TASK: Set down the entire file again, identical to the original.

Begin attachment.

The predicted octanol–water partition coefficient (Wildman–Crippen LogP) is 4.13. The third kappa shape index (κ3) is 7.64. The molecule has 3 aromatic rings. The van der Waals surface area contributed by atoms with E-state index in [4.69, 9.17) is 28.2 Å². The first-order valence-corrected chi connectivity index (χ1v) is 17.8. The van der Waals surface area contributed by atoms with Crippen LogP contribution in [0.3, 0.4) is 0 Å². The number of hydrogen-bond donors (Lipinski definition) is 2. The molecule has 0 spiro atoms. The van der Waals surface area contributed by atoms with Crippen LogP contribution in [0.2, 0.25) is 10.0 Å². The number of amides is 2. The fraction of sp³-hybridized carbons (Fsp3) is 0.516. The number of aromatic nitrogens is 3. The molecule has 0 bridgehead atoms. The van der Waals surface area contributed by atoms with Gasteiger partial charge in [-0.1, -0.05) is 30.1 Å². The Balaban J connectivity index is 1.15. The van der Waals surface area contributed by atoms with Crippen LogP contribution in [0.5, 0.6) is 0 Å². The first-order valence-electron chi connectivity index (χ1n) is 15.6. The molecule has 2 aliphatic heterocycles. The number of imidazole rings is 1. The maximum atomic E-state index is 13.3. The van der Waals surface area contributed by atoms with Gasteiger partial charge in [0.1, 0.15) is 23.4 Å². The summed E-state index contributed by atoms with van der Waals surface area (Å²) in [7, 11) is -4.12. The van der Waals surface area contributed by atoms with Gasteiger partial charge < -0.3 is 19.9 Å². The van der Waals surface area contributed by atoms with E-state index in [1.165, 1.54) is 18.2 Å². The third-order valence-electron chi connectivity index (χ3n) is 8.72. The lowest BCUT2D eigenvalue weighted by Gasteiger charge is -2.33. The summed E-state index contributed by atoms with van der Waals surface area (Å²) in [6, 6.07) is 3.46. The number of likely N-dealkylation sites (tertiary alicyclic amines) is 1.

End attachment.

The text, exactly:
The predicted octanol–water partition coefficient (Wildman–Crippen LogP) is 4.13. The third kappa shape index (κ3) is 7.64. The molecule has 3 aromatic rings. The van der Waals surface area contributed by atoms with E-state index in [4.69, 9.17) is 28.2 Å². The first-order valence-corrected chi connectivity index (χ1v) is 17.8. The van der Waals surface area contributed by atoms with Crippen LogP contribution in [0.3, 0.4) is 0 Å². The number of hydrogen-bond donors (Lipinski definition) is 2. The molecule has 0 spiro atoms. The van der Waals surface area contributed by atoms with Crippen LogP contribution in [0.2, 0.25) is 10.0 Å². The number of amides is 2. The fraction of sp³-hybridized carbons (Fsp3) is 0.516. The number of aromatic nitrogens is 3. The molecule has 0 bridgehead atoms. The van der Waals surface area contributed by atoms with Gasteiger partial charge in [-0.1, -0.05) is 30.1 Å². The Balaban J connectivity index is 1.15. The van der Waals surface area contributed by atoms with Crippen LogP contribution in [0.5, 0.6) is 0 Å². The first-order valence-electron chi connectivity index (χ1n) is 15.6. The molecule has 2 aliphatic heterocycles. The number of imidazole rings is 1. The maximum atomic E-state index is 13.3. The van der Waals surface area contributed by atoms with Gasteiger partial charge in [0.1, 0.15) is 23.4 Å². The summed E-state index contributed by atoms with van der Waals surface area (Å²) in [7, 11) is -4.12. The van der Waals surface area contributed by atoms with Gasteiger partial charge < -0.3 is 19.9 Å². The van der Waals surface area contributed by atoms with E-state index in [1.165, 1.54) is 18.2 Å². The third-order valence-electron chi connectivity index (χ3n) is 8.72. The lowest BCUT2D eigenvalue weighted by Gasteiger charge is -2.33. The summed E-state index contributed by atoms with van der Waals surface area (Å²) in [6, 6.07) is 3.46. The number of likely N-dealkylation sites (tertiary alicyclic amines) is 1.